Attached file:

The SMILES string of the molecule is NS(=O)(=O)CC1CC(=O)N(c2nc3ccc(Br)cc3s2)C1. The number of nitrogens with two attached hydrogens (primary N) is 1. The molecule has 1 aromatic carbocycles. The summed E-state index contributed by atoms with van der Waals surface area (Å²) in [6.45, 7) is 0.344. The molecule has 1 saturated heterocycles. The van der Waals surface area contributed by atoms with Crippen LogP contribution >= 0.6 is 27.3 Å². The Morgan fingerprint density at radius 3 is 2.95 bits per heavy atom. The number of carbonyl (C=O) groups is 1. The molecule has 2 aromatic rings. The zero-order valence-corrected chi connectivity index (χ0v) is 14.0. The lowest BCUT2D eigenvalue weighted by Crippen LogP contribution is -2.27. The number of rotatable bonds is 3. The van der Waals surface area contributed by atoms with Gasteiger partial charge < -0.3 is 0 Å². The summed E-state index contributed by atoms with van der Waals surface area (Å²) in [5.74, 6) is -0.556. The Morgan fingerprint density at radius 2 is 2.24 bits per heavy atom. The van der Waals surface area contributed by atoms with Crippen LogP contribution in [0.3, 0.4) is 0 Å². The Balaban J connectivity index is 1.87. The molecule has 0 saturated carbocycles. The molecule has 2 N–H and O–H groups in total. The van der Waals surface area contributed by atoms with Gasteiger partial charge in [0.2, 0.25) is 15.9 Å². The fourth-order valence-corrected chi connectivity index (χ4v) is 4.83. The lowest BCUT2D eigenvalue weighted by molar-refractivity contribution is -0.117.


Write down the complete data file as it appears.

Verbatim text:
The SMILES string of the molecule is NS(=O)(=O)CC1CC(=O)N(c2nc3ccc(Br)cc3s2)C1. The number of nitrogens with two attached hydrogens (primary N) is 1. The molecule has 1 aromatic carbocycles. The summed E-state index contributed by atoms with van der Waals surface area (Å²) in [6.45, 7) is 0.344. The molecule has 1 saturated heterocycles. The van der Waals surface area contributed by atoms with Crippen LogP contribution >= 0.6 is 27.3 Å². The Morgan fingerprint density at radius 3 is 2.95 bits per heavy atom. The number of carbonyl (C=O) groups is 1. The molecule has 2 aromatic rings. The zero-order valence-corrected chi connectivity index (χ0v) is 14.0. The lowest BCUT2D eigenvalue weighted by Crippen LogP contribution is -2.27. The number of rotatable bonds is 3. The van der Waals surface area contributed by atoms with Gasteiger partial charge < -0.3 is 0 Å². The summed E-state index contributed by atoms with van der Waals surface area (Å²) in [5.74, 6) is -0.556. The Morgan fingerprint density at radius 2 is 2.24 bits per heavy atom. The van der Waals surface area contributed by atoms with Crippen LogP contribution in [0.3, 0.4) is 0 Å². The Balaban J connectivity index is 1.87. The molecule has 0 saturated carbocycles. The molecule has 2 N–H and O–H groups in total. The van der Waals surface area contributed by atoms with Gasteiger partial charge in [0.2, 0.25) is 15.9 Å². The fourth-order valence-corrected chi connectivity index (χ4v) is 4.83. The lowest BCUT2D eigenvalue weighted by molar-refractivity contribution is -0.117.